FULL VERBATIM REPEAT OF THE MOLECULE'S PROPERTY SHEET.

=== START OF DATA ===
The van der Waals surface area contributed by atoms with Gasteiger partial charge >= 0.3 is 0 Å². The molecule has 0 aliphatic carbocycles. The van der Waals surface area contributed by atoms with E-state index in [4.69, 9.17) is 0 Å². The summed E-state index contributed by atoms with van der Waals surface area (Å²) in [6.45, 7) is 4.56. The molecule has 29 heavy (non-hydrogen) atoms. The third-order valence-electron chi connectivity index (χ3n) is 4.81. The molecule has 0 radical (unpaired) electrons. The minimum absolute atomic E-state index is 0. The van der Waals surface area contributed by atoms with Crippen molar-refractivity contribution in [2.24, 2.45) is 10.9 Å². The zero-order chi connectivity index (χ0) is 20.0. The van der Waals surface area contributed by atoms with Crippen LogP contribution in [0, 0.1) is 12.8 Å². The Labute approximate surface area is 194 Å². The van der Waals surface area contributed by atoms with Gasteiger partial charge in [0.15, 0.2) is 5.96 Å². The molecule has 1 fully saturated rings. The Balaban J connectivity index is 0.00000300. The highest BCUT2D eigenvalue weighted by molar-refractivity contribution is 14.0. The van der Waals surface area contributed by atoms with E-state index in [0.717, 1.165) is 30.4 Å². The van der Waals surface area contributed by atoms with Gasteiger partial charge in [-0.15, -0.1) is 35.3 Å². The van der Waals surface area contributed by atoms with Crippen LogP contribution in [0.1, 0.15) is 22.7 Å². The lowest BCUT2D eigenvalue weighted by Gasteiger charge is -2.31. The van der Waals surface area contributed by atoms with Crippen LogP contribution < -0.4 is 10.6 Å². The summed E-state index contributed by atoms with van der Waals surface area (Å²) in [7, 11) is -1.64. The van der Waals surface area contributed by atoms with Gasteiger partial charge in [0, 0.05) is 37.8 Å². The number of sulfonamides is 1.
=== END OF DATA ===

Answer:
The van der Waals surface area contributed by atoms with Gasteiger partial charge >= 0.3 is 0 Å². The molecule has 0 aliphatic carbocycles. The van der Waals surface area contributed by atoms with E-state index in [4.69, 9.17) is 0 Å². The summed E-state index contributed by atoms with van der Waals surface area (Å²) in [6.45, 7) is 4.56. The molecule has 29 heavy (non-hydrogen) atoms. The third-order valence-electron chi connectivity index (χ3n) is 4.81. The molecule has 0 radical (unpaired) electrons. The minimum absolute atomic E-state index is 0. The van der Waals surface area contributed by atoms with Crippen molar-refractivity contribution in [2.24, 2.45) is 10.9 Å². The zero-order chi connectivity index (χ0) is 20.0. The van der Waals surface area contributed by atoms with Crippen LogP contribution in [0, 0.1) is 12.8 Å². The Labute approximate surface area is 194 Å². The van der Waals surface area contributed by atoms with Gasteiger partial charge in [0.15, 0.2) is 5.96 Å². The molecule has 1 fully saturated rings. The Balaban J connectivity index is 0.00000300. The highest BCUT2D eigenvalue weighted by molar-refractivity contribution is 14.0. The van der Waals surface area contributed by atoms with E-state index in [0.717, 1.165) is 30.4 Å². The van der Waals surface area contributed by atoms with Gasteiger partial charge in [-0.15, -0.1) is 35.3 Å². The van der Waals surface area contributed by atoms with Crippen LogP contribution in [0.1, 0.15) is 22.7 Å². The lowest BCUT2D eigenvalue weighted by Gasteiger charge is -2.31. The van der Waals surface area contributed by atoms with Crippen LogP contribution < -0.4 is 10.6 Å². The summed E-state index contributed by atoms with van der Waals surface area (Å²) in [7, 11) is -1.64. The van der Waals surface area contributed by atoms with Gasteiger partial charge in [0, 0.05) is 37.8 Å². The number of sulfonamides is 1.